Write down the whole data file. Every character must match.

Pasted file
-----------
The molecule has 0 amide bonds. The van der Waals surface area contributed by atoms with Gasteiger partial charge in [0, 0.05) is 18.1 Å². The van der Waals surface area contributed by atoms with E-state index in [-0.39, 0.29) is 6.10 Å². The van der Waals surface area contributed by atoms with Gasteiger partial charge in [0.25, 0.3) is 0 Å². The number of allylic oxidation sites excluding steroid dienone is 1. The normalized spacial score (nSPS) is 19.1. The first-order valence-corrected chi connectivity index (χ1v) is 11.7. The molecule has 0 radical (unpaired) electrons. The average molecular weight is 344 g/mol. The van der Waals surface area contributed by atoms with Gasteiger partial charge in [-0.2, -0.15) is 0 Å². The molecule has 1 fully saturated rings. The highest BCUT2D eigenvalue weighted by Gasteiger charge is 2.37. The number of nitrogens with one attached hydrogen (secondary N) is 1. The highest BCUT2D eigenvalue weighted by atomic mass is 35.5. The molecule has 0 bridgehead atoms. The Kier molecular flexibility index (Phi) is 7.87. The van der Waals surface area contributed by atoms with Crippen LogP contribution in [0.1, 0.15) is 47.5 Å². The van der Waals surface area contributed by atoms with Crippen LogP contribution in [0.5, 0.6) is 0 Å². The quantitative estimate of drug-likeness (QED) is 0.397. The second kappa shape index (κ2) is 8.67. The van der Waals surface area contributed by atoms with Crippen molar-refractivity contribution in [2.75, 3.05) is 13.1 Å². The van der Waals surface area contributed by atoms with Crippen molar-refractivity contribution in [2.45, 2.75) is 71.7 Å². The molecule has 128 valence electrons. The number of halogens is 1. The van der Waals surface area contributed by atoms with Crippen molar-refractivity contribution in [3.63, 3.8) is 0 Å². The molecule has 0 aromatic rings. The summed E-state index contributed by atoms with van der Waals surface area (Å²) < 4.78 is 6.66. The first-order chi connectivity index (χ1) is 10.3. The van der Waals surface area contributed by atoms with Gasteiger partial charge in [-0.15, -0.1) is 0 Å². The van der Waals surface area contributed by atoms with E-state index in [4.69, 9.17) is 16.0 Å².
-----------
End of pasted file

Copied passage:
The molecule has 0 amide bonds. The van der Waals surface area contributed by atoms with Gasteiger partial charge in [0, 0.05) is 18.1 Å². The van der Waals surface area contributed by atoms with E-state index in [-0.39, 0.29) is 6.10 Å². The van der Waals surface area contributed by atoms with Gasteiger partial charge in [0.25, 0.3) is 0 Å². The number of allylic oxidation sites excluding steroid dienone is 1. The normalized spacial score (nSPS) is 19.1. The first-order valence-corrected chi connectivity index (χ1v) is 11.7. The molecule has 0 radical (unpaired) electrons. The average molecular weight is 344 g/mol. The van der Waals surface area contributed by atoms with Gasteiger partial charge in [-0.2, -0.15) is 0 Å². The molecule has 1 fully saturated rings. The highest BCUT2D eigenvalue weighted by Gasteiger charge is 2.37. The number of nitrogens with one attached hydrogen (secondary N) is 1. The highest BCUT2D eigenvalue weighted by atomic mass is 35.5. The molecule has 0 bridgehead atoms. The Kier molecular flexibility index (Phi) is 7.87. The van der Waals surface area contributed by atoms with Crippen LogP contribution in [0.1, 0.15) is 47.5 Å². The van der Waals surface area contributed by atoms with Crippen LogP contribution in [0.5, 0.6) is 0 Å². The quantitative estimate of drug-likeness (QED) is 0.397. The second kappa shape index (κ2) is 8.67. The van der Waals surface area contributed by atoms with Crippen molar-refractivity contribution in [2.75, 3.05) is 13.1 Å². The van der Waals surface area contributed by atoms with Crippen molar-refractivity contribution in [2.45, 2.75) is 71.7 Å². The molecule has 128 valence electrons. The number of halogens is 1. The van der Waals surface area contributed by atoms with Crippen molar-refractivity contribution in [3.63, 3.8) is 0 Å². The molecule has 0 aromatic rings. The summed E-state index contributed by atoms with van der Waals surface area (Å²) < 4.78 is 6.66. The first-order chi connectivity index (χ1) is 10.3. The van der Waals surface area contributed by atoms with Gasteiger partial charge in [-0.15, -0.1) is 0 Å². The van der Waals surface area contributed by atoms with E-state index in [4.69, 9.17) is 16.0 Å².